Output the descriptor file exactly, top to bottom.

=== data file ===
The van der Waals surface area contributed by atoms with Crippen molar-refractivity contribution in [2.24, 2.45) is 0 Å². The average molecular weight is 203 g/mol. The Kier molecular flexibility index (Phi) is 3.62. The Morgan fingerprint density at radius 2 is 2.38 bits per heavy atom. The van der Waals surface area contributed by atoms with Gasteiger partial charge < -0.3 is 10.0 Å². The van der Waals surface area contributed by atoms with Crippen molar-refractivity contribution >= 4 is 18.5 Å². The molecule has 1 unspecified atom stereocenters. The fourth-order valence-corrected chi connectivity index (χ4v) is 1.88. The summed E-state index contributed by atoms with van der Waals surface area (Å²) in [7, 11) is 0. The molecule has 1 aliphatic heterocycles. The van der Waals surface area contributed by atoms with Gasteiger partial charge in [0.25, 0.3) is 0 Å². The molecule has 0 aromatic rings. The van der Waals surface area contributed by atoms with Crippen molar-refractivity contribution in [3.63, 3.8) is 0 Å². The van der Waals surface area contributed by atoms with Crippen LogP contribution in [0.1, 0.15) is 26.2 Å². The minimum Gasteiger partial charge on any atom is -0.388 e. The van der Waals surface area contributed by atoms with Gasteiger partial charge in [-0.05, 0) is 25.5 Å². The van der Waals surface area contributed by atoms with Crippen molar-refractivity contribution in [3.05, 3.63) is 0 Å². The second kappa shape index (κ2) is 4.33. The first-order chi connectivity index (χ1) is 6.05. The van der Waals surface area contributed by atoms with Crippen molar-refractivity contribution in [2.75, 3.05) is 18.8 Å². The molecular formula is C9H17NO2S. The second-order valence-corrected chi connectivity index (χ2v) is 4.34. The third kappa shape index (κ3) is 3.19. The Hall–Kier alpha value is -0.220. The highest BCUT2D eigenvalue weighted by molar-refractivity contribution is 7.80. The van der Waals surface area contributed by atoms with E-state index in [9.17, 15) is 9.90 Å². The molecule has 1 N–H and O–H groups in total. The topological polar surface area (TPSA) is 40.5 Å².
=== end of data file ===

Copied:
The van der Waals surface area contributed by atoms with Crippen molar-refractivity contribution in [2.24, 2.45) is 0 Å². The average molecular weight is 203 g/mol. The Kier molecular flexibility index (Phi) is 3.62. The Morgan fingerprint density at radius 2 is 2.38 bits per heavy atom. The van der Waals surface area contributed by atoms with Gasteiger partial charge < -0.3 is 10.0 Å². The van der Waals surface area contributed by atoms with Crippen molar-refractivity contribution >= 4 is 18.5 Å². The molecule has 1 unspecified atom stereocenters. The fourth-order valence-corrected chi connectivity index (χ4v) is 1.88. The summed E-state index contributed by atoms with van der Waals surface area (Å²) in [7, 11) is 0. The molecule has 1 aliphatic heterocycles. The van der Waals surface area contributed by atoms with Gasteiger partial charge in [0.25, 0.3) is 0 Å². The molecule has 0 aromatic rings. The van der Waals surface area contributed by atoms with Crippen molar-refractivity contribution in [3.63, 3.8) is 0 Å². The van der Waals surface area contributed by atoms with Crippen LogP contribution in [0.1, 0.15) is 26.2 Å². The minimum Gasteiger partial charge on any atom is -0.388 e. The van der Waals surface area contributed by atoms with Gasteiger partial charge in [-0.05, 0) is 25.5 Å². The van der Waals surface area contributed by atoms with Crippen molar-refractivity contribution in [3.05, 3.63) is 0 Å². The second kappa shape index (κ2) is 4.33. The first-order chi connectivity index (χ1) is 6.05. The van der Waals surface area contributed by atoms with Crippen molar-refractivity contribution in [2.75, 3.05) is 18.8 Å². The molecular formula is C9H17NO2S. The second-order valence-corrected chi connectivity index (χ2v) is 4.34. The third kappa shape index (κ3) is 3.19. The Hall–Kier alpha value is -0.220. The highest BCUT2D eigenvalue weighted by molar-refractivity contribution is 7.80. The van der Waals surface area contributed by atoms with E-state index in [9.17, 15) is 9.90 Å². The molecule has 1 N–H and O–H groups in total. The topological polar surface area (TPSA) is 40.5 Å².